Purpose: To investigate the changes in aqueous inflammatory and angiogenic cytokine levels after intravitreal injection of triamcinolone or bevacizumab for reducing foveal thickness in diabetic macular edema (DME).
Design: Prospective, interventional case series.
Methods: Twenty-two eyes of 11 patients with bilateral DME and 6 eyes of 6 patients undergoing cataract surgery participated in this study. In each DME patient, 1 eye received an intravitreal injection of 4 mg triamcinolone acetonide and the other eye received 1.25 mg bevacizumab. Aqueous humor samples were obtained before and 4 weeks after the intravitreal injection in the DME group and before the surgery in the control group. Aqueous concentrations of interleukin (IL)-6, IL-8, interferon-induced protein (IP)-10, monocyte chemotactic protein (MCP)-1, platelet-derived growth factor (PDGF)-AA, and vascular endothelial growth factor (VEGF) were measured by multiplex bead assay.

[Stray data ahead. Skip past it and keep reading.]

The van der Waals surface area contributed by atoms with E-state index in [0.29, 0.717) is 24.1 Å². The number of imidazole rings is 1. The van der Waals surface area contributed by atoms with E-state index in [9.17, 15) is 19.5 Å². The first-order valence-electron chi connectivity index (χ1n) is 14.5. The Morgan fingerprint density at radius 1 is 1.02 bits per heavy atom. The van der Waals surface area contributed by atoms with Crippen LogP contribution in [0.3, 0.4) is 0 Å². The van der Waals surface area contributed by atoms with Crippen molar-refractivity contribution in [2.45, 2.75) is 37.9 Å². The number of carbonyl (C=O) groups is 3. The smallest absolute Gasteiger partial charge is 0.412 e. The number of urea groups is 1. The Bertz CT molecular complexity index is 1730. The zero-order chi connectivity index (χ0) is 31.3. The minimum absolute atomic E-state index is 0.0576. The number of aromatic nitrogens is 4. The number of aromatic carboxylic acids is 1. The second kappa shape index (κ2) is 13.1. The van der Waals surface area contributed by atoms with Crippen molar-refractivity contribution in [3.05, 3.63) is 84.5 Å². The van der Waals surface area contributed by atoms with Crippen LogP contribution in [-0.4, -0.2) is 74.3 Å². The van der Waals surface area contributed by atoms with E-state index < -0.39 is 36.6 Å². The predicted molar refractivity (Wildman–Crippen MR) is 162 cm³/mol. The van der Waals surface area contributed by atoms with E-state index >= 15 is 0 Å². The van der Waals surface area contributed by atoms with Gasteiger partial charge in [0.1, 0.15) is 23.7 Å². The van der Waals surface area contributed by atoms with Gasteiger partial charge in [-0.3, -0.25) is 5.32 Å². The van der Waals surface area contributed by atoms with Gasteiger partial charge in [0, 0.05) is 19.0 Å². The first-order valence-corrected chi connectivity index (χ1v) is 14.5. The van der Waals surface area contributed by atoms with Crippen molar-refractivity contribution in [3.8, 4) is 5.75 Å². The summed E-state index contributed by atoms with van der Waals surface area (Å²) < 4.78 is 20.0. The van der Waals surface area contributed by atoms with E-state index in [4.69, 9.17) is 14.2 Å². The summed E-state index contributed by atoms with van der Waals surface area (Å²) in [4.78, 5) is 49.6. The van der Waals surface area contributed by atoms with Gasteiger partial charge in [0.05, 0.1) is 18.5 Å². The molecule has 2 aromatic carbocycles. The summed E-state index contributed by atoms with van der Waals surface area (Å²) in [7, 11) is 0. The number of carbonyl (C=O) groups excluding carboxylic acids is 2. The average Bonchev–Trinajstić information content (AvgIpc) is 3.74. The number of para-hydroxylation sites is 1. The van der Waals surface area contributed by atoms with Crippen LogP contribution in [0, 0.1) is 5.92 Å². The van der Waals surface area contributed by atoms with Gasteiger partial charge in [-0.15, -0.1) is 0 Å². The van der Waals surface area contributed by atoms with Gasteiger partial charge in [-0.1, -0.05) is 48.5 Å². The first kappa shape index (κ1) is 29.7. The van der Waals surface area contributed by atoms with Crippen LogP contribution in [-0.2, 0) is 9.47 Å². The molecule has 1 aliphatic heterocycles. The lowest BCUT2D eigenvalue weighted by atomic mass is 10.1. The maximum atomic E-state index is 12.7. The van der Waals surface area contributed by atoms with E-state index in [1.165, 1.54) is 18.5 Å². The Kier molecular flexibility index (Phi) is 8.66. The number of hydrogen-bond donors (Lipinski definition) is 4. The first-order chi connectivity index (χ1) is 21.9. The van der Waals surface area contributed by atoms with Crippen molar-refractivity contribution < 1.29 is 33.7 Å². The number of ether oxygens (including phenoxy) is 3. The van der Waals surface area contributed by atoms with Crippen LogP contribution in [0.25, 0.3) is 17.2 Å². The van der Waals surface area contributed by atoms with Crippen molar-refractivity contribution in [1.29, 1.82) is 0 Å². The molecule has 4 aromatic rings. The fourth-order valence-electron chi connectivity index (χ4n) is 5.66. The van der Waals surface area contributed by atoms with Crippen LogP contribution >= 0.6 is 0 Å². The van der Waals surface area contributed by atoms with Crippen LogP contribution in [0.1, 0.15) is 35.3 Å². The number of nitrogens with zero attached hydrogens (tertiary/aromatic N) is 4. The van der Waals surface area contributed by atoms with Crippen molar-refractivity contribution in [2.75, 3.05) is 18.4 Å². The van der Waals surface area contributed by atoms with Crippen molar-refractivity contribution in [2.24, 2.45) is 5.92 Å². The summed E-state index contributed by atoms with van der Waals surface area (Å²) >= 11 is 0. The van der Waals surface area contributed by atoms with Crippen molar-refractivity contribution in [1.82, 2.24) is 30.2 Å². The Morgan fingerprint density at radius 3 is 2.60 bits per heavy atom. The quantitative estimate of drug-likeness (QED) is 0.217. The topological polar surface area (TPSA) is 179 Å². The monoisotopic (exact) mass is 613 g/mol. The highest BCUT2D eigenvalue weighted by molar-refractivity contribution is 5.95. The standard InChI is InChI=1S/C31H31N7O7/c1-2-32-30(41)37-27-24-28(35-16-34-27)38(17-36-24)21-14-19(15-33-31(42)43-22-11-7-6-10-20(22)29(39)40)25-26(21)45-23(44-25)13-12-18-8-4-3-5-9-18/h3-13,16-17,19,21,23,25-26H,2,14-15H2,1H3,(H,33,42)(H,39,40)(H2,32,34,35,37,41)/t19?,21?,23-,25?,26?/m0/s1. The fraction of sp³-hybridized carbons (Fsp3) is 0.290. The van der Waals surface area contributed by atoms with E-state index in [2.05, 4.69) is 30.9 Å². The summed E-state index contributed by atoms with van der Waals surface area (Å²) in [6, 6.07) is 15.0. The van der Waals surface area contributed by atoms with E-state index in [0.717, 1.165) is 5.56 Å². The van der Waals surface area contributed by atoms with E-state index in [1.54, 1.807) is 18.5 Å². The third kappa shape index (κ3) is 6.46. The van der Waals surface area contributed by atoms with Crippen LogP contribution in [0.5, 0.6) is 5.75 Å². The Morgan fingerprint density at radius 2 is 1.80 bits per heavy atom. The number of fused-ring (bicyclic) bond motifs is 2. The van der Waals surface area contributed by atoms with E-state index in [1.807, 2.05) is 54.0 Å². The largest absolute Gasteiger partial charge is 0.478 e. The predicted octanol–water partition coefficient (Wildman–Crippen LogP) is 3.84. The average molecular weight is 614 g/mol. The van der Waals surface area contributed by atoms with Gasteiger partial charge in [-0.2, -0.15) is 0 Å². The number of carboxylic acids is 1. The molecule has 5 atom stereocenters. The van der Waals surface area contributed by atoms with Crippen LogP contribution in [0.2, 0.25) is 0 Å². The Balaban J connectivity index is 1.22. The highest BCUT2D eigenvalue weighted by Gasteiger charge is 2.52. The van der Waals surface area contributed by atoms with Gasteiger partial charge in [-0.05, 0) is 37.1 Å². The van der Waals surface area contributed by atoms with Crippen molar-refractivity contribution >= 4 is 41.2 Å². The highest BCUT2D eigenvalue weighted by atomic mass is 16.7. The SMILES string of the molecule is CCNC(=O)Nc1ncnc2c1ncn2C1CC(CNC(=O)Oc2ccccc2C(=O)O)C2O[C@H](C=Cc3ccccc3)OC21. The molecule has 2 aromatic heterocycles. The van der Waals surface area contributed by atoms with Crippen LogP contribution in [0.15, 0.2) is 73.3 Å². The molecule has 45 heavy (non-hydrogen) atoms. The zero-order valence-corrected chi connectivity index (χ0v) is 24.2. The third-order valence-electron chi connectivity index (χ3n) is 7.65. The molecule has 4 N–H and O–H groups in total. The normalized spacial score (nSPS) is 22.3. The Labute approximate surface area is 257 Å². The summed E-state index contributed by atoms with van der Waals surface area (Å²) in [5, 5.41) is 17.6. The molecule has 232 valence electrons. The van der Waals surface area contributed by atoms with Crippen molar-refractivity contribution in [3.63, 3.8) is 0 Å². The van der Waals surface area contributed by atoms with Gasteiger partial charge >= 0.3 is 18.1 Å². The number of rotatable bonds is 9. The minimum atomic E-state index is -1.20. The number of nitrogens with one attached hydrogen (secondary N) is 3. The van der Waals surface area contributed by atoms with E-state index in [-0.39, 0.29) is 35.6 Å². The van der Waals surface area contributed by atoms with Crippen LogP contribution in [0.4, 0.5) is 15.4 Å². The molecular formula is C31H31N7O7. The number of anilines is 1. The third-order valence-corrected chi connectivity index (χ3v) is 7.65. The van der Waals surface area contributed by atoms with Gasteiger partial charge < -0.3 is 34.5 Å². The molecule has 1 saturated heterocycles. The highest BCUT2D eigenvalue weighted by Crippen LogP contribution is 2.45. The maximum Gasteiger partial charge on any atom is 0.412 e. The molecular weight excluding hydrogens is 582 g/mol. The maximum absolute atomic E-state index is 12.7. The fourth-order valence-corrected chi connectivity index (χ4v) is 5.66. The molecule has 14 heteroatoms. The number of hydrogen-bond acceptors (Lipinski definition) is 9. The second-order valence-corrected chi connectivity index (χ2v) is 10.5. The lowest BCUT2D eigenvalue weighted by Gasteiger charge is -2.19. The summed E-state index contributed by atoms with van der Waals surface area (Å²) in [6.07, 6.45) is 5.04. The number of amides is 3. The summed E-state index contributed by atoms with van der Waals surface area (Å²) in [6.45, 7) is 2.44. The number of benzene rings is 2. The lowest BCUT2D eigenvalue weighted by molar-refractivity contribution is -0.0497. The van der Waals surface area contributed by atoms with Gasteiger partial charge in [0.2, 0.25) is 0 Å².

Results: Before the administration of the drugs, aqueous levels of IL-8, IP-10, MCP-1, and VEGF were significantly higher in the DME group than in the control group. After intravitreal injection, foveal thickness was more decreased in the triamcinolone acetonide (IVTA) group compared with the bevacizumab (IVBe) group. IL-6, IP-10, MCP-1, PDGF-AA, and VEGF were significantly decreased in the IVTA group, but only VEGF in the IVBe group. Aqueous levels of VEGF were more decreased in the IVBe group than in the IVTA group.
Conclusions: These findings suggest that the pathogenesis of DME is not only related to VEGF dependency, but also to other mechanisms suppressed by corticosteroids. We suppose that these cytokines would have an important role in both the pathogenesis of DME and the underlying mechanism of intravitreal injections.
Copyright © 2011 Elsevier Inc. All rights reserved.